The MTR also suspended services at several stations throughout the day as the railway operator was armed with an injunction to shut down operations to prevent protesters from taking cover or using trains to move from one target to the next.
Still, that did not stop the mobs from vandalising several stations, including breaking a glass platform screen door at Wan Chai MTR station, jamming turnstiles at Admiralty and defacing walls there and at several stops, including Causeway Bay, Tin Hau and Fortress Hill.
By late night, sporadic but intense clashes between protesters and police moved to a new battlefield – MTR stations. In their hunt for protesters, officers were seen wielding their batons to club cowering commuters – some of whom wore masks – inside the cabin of one train at Prince Edward station. Several people were later seen bleeding and needing medical attention. At nearly midnight, the train operator suspended five of the network’s 10 lines.
The nearly 10 hours of mayhem kept the city on edge as Hong Kong marked the fifth anniversary of Beijing’s announcement of a restrictive electoral reform package on universal suffrage setting out how the city could elect its chief executive from a list of pre-vetted candidates. The announcement sparked the 79-day Occupy protests of 2014.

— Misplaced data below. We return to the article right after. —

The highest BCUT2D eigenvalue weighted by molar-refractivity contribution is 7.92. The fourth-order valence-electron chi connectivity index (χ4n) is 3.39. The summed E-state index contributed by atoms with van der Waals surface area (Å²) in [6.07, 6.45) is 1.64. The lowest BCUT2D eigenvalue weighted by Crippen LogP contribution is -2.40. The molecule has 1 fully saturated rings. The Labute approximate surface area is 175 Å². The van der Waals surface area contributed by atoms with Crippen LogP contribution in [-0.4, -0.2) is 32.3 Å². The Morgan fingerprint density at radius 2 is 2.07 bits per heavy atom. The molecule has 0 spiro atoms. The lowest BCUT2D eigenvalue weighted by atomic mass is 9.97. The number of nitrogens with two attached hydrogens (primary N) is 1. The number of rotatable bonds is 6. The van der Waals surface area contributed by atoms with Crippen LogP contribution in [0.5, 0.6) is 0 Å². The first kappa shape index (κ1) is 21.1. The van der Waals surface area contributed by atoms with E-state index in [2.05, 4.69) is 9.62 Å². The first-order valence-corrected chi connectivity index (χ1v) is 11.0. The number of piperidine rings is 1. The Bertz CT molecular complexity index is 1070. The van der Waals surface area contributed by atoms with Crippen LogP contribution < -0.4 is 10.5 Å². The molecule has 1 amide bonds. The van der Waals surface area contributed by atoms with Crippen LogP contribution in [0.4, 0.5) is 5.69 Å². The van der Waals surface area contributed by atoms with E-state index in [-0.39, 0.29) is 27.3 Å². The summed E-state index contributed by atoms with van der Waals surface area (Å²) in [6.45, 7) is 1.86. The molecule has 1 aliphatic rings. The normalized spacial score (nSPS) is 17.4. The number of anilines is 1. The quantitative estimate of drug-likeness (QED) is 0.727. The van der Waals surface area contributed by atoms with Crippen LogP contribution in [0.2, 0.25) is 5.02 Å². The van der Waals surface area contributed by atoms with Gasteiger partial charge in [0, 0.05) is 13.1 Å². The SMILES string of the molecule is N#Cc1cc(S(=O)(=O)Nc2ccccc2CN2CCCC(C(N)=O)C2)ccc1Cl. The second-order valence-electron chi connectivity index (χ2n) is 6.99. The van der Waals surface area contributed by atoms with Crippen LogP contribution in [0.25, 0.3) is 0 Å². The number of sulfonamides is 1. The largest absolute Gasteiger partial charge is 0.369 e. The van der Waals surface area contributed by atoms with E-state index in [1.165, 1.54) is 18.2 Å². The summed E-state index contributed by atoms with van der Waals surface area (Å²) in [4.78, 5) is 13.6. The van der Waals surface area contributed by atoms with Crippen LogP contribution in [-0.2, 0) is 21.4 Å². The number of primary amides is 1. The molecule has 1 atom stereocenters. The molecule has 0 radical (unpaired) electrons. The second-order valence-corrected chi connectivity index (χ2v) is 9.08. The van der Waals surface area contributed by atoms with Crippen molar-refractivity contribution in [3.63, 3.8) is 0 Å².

Police had banned Saturday’s demonstrations citing serious security concerns and organizers said they canceled the event but called on people to flash their cellphones at precisely 8.31pm to mark the fifth anniversary.
But the moment came and went unnoticed as protesters and police faced off in a what has become a regular routine of cat-and-mouse at multiple locations.
The day of defiance came in the wake of a police crackdown on prominent activists and three opposition lawmakers who were arrested on the eve of the banned march, all for alleged involvement in previous protests during the nearly three months of unrest that have rocked the city.
Earlier in the day, defying the police ban, large crowds – many donning their trademark black T-shirts and armed with their umbrellas – made their way, at first peacefully, through various streets of Hong Kong Island, taking over roads and chanting slogans such as “Save our freedom” and “Liberate Hong Kong, revolution of our times”.
Spotted in the crowds, too, were protesters who did not put on masks, openly daring police to arrest them for marching illegally.
But soon chaos reigned as radicals swarmed around the seat of government and finance in Admiralty and Central. The mob threw rocks, started fires and shined laser pointers at police officers behind a barricade at Legco.
By 5.30 p.m., police patience ran thin and the anti-riot water cannons came out, firing a relatively mild spray and rounds of tear gas to disperse the crowds, who fought back by lobbing yet more petrol bombs and sparking fires.
Barely an hour later, protesters armed with metal poles had found a weak link in the blue-and-white water barricades around Legco – a stretch of metal fencing – and began hacking at it.